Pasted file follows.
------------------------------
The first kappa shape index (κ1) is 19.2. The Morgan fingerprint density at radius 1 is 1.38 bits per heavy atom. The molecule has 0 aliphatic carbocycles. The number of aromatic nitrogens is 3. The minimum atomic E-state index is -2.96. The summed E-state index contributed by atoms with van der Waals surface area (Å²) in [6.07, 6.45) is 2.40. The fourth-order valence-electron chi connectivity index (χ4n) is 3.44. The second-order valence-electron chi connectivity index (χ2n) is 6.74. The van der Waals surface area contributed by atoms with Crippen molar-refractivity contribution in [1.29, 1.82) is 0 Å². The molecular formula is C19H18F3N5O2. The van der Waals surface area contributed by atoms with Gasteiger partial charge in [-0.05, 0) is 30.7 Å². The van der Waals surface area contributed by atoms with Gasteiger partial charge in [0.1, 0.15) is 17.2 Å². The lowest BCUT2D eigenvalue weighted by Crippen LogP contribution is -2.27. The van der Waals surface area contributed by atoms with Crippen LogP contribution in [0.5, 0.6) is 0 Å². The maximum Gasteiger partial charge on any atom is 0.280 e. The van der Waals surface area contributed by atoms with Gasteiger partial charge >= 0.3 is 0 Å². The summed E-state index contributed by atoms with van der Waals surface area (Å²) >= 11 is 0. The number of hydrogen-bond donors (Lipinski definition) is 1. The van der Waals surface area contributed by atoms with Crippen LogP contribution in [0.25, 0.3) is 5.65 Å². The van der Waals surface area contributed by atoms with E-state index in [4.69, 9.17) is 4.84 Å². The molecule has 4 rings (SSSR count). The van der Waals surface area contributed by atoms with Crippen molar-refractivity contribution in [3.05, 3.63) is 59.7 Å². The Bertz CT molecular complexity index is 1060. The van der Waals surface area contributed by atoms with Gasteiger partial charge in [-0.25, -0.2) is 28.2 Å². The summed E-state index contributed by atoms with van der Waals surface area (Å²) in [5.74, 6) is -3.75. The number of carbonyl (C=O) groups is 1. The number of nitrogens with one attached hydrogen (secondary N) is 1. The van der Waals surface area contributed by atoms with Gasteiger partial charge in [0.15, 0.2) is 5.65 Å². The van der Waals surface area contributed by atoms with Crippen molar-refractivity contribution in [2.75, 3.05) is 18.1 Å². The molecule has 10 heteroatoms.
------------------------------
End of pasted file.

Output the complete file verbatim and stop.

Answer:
The first kappa shape index (κ1) is 19.2. The Morgan fingerprint density at radius 1 is 1.38 bits per heavy atom. The molecule has 0 aliphatic carbocycles. The number of aromatic nitrogens is 3. The minimum atomic E-state index is -2.96. The summed E-state index contributed by atoms with van der Waals surface area (Å²) in [6.07, 6.45) is 2.40. The fourth-order valence-electron chi connectivity index (χ4n) is 3.44. The second-order valence-electron chi connectivity index (χ2n) is 6.74. The van der Waals surface area contributed by atoms with Crippen molar-refractivity contribution in [1.29, 1.82) is 0 Å². The molecular formula is C19H18F3N5O2. The van der Waals surface area contributed by atoms with Gasteiger partial charge in [-0.05, 0) is 30.7 Å². The van der Waals surface area contributed by atoms with Gasteiger partial charge in [0.1, 0.15) is 17.2 Å². The lowest BCUT2D eigenvalue weighted by Crippen LogP contribution is -2.27. The van der Waals surface area contributed by atoms with Crippen LogP contribution in [0.5, 0.6) is 0 Å². The maximum Gasteiger partial charge on any atom is 0.280 e. The van der Waals surface area contributed by atoms with Gasteiger partial charge >= 0.3 is 0 Å². The summed E-state index contributed by atoms with van der Waals surface area (Å²) >= 11 is 0. The number of hydrogen-bond donors (Lipinski definition) is 1. The van der Waals surface area contributed by atoms with Crippen LogP contribution in [0.25, 0.3) is 5.65 Å². The van der Waals surface area contributed by atoms with E-state index in [4.69, 9.17) is 4.84 Å². The molecule has 4 rings (SSSR count). The van der Waals surface area contributed by atoms with Crippen molar-refractivity contribution in [3.05, 3.63) is 59.7 Å². The Bertz CT molecular complexity index is 1060. The van der Waals surface area contributed by atoms with Gasteiger partial charge in [-0.25, -0.2) is 28.2 Å². The summed E-state index contributed by atoms with van der Waals surface area (Å²) in [5.74, 6) is -3.75. The number of carbonyl (C=O) groups is 1. The number of nitrogens with one attached hydrogen (secondary N) is 1. The van der Waals surface area contributed by atoms with Gasteiger partial charge in [0.15, 0.2) is 5.65 Å². The van der Waals surface area contributed by atoms with Crippen molar-refractivity contribution in [2.75, 3.05) is 18.1 Å². The molecule has 10 heteroatoms.